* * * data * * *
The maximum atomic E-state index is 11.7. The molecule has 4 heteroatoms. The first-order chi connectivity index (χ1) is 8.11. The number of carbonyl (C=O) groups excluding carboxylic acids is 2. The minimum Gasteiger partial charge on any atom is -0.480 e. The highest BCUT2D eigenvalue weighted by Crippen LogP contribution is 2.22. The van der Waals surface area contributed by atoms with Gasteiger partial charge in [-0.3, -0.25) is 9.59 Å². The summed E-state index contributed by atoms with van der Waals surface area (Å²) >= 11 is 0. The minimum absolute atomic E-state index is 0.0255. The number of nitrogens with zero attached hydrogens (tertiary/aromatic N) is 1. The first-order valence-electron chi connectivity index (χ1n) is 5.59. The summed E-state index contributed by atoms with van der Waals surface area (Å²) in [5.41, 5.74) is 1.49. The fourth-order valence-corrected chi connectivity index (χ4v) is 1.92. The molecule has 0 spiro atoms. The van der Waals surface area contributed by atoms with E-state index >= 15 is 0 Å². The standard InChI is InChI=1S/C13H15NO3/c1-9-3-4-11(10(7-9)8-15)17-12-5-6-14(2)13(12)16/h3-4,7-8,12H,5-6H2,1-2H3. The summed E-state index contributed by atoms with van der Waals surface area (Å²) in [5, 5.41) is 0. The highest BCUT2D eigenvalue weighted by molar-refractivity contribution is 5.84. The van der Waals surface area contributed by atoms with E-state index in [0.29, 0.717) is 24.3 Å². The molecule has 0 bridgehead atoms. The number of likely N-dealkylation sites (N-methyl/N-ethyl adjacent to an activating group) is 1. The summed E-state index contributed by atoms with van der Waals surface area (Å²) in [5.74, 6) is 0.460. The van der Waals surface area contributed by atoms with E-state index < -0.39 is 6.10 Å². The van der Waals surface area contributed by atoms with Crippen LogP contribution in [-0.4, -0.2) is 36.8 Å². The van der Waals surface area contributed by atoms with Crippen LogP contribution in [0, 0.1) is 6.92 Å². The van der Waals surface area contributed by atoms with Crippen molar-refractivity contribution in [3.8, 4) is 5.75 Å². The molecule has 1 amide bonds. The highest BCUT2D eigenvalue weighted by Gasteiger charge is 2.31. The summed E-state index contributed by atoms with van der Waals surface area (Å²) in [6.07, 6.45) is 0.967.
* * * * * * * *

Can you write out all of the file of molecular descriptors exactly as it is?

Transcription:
The maximum atomic E-state index is 11.7. The molecule has 4 heteroatoms. The first-order chi connectivity index (χ1) is 8.11. The number of carbonyl (C=O) groups excluding carboxylic acids is 2. The minimum Gasteiger partial charge on any atom is -0.480 e. The highest BCUT2D eigenvalue weighted by Crippen LogP contribution is 2.22. The van der Waals surface area contributed by atoms with Gasteiger partial charge in [-0.3, -0.25) is 9.59 Å². The summed E-state index contributed by atoms with van der Waals surface area (Å²) >= 11 is 0. The minimum absolute atomic E-state index is 0.0255. The number of nitrogens with zero attached hydrogens (tertiary/aromatic N) is 1. The first-order valence-electron chi connectivity index (χ1n) is 5.59. The summed E-state index contributed by atoms with van der Waals surface area (Å²) in [5.41, 5.74) is 1.49. The fourth-order valence-corrected chi connectivity index (χ4v) is 1.92. The molecule has 0 spiro atoms. The van der Waals surface area contributed by atoms with E-state index >= 15 is 0 Å². The standard InChI is InChI=1S/C13H15NO3/c1-9-3-4-11(10(7-9)8-15)17-12-5-6-14(2)13(12)16/h3-4,7-8,12H,5-6H2,1-2H3. The summed E-state index contributed by atoms with van der Waals surface area (Å²) in [5, 5.41) is 0. The highest BCUT2D eigenvalue weighted by molar-refractivity contribution is 5.84. The van der Waals surface area contributed by atoms with E-state index in [0.29, 0.717) is 24.3 Å². The molecule has 0 bridgehead atoms. The number of likely N-dealkylation sites (N-methyl/N-ethyl adjacent to an activating group) is 1. The summed E-state index contributed by atoms with van der Waals surface area (Å²) in [5.74, 6) is 0.460. The van der Waals surface area contributed by atoms with E-state index < -0.39 is 6.10 Å². The van der Waals surface area contributed by atoms with Crippen LogP contribution in [-0.4, -0.2) is 36.8 Å². The van der Waals surface area contributed by atoms with Crippen LogP contribution in [0, 0.1) is 6.92 Å². The van der Waals surface area contributed by atoms with Crippen molar-refractivity contribution in [3.8, 4) is 5.75 Å². The molecule has 1 amide bonds. The highest BCUT2D eigenvalue weighted by Gasteiger charge is 2.31. The summed E-state index contributed by atoms with van der Waals surface area (Å²) in [6.07, 6.45) is 0.967.